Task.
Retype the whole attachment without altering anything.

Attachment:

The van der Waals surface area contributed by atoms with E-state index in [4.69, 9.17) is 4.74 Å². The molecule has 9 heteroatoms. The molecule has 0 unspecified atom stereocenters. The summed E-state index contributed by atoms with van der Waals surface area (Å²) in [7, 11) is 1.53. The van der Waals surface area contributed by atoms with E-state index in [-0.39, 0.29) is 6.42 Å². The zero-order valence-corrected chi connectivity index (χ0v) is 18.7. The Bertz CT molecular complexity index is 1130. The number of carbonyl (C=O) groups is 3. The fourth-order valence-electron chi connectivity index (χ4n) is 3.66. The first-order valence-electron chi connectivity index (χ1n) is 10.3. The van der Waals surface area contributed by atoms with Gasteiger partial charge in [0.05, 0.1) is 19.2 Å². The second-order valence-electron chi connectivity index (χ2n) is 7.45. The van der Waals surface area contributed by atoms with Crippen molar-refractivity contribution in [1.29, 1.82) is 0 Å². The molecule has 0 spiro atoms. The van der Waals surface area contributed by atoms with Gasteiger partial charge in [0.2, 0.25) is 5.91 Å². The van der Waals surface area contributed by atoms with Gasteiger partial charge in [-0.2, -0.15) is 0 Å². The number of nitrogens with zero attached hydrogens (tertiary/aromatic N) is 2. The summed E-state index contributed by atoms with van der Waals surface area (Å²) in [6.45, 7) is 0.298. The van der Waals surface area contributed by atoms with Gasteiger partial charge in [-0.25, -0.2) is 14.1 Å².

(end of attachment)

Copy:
The van der Waals surface area contributed by atoms with E-state index in [4.69, 9.17) is 4.74 Å². The molecule has 9 heteroatoms. The molecule has 0 unspecified atom stereocenters. The summed E-state index contributed by atoms with van der Waals surface area (Å²) in [7, 11) is 1.53. The van der Waals surface area contributed by atoms with E-state index in [-0.39, 0.29) is 6.42 Å². The zero-order valence-corrected chi connectivity index (χ0v) is 18.7. The Bertz CT molecular complexity index is 1130. The number of carbonyl (C=O) groups is 3. The fourth-order valence-electron chi connectivity index (χ4n) is 3.66. The first-order valence-electron chi connectivity index (χ1n) is 10.3. The van der Waals surface area contributed by atoms with Gasteiger partial charge in [0.05, 0.1) is 19.2 Å². The second-order valence-electron chi connectivity index (χ2n) is 7.45. The van der Waals surface area contributed by atoms with Crippen molar-refractivity contribution in [1.29, 1.82) is 0 Å². The molecule has 0 spiro atoms. The van der Waals surface area contributed by atoms with Gasteiger partial charge in [0.2, 0.25) is 5.91 Å². The van der Waals surface area contributed by atoms with Gasteiger partial charge in [-0.2, -0.15) is 0 Å². The number of nitrogens with zero attached hydrogens (tertiary/aromatic N) is 2. The summed E-state index contributed by atoms with van der Waals surface area (Å²) in [6.45, 7) is 0.298. The van der Waals surface area contributed by atoms with Gasteiger partial charge in [-0.25, -0.2) is 14.1 Å².